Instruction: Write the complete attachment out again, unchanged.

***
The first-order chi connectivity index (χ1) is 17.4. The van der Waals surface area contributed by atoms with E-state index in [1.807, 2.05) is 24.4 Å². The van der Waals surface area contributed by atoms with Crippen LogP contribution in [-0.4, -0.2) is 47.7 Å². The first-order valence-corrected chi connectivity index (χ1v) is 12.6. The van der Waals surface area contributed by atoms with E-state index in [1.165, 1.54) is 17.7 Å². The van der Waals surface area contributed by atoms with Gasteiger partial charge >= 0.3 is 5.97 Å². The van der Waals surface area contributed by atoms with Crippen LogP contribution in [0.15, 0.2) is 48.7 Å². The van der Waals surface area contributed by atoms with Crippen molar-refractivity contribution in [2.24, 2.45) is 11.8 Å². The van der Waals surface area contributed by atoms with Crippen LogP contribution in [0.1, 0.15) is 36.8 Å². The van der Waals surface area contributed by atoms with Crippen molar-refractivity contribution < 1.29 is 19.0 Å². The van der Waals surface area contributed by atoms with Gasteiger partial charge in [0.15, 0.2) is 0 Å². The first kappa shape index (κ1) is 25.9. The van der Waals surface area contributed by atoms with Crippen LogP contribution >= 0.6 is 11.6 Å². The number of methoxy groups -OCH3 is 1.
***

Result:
The first-order chi connectivity index (χ1) is 17.4. The van der Waals surface area contributed by atoms with E-state index in [1.807, 2.05) is 24.4 Å². The van der Waals surface area contributed by atoms with Crippen LogP contribution in [-0.4, -0.2) is 47.7 Å². The first-order valence-corrected chi connectivity index (χ1v) is 12.6. The van der Waals surface area contributed by atoms with E-state index in [1.165, 1.54) is 17.7 Å². The van der Waals surface area contributed by atoms with Gasteiger partial charge >= 0.3 is 5.97 Å². The van der Waals surface area contributed by atoms with Crippen LogP contribution in [0.15, 0.2) is 48.7 Å². The van der Waals surface area contributed by atoms with Crippen molar-refractivity contribution in [2.24, 2.45) is 11.8 Å². The van der Waals surface area contributed by atoms with Crippen LogP contribution in [0.1, 0.15) is 36.8 Å². The van der Waals surface area contributed by atoms with Crippen molar-refractivity contribution < 1.29 is 19.0 Å². The van der Waals surface area contributed by atoms with Gasteiger partial charge in [0.15, 0.2) is 0 Å². The first kappa shape index (κ1) is 25.9. The van der Waals surface area contributed by atoms with Crippen LogP contribution >= 0.6 is 11.6 Å². The number of methoxy groups -OCH3 is 1.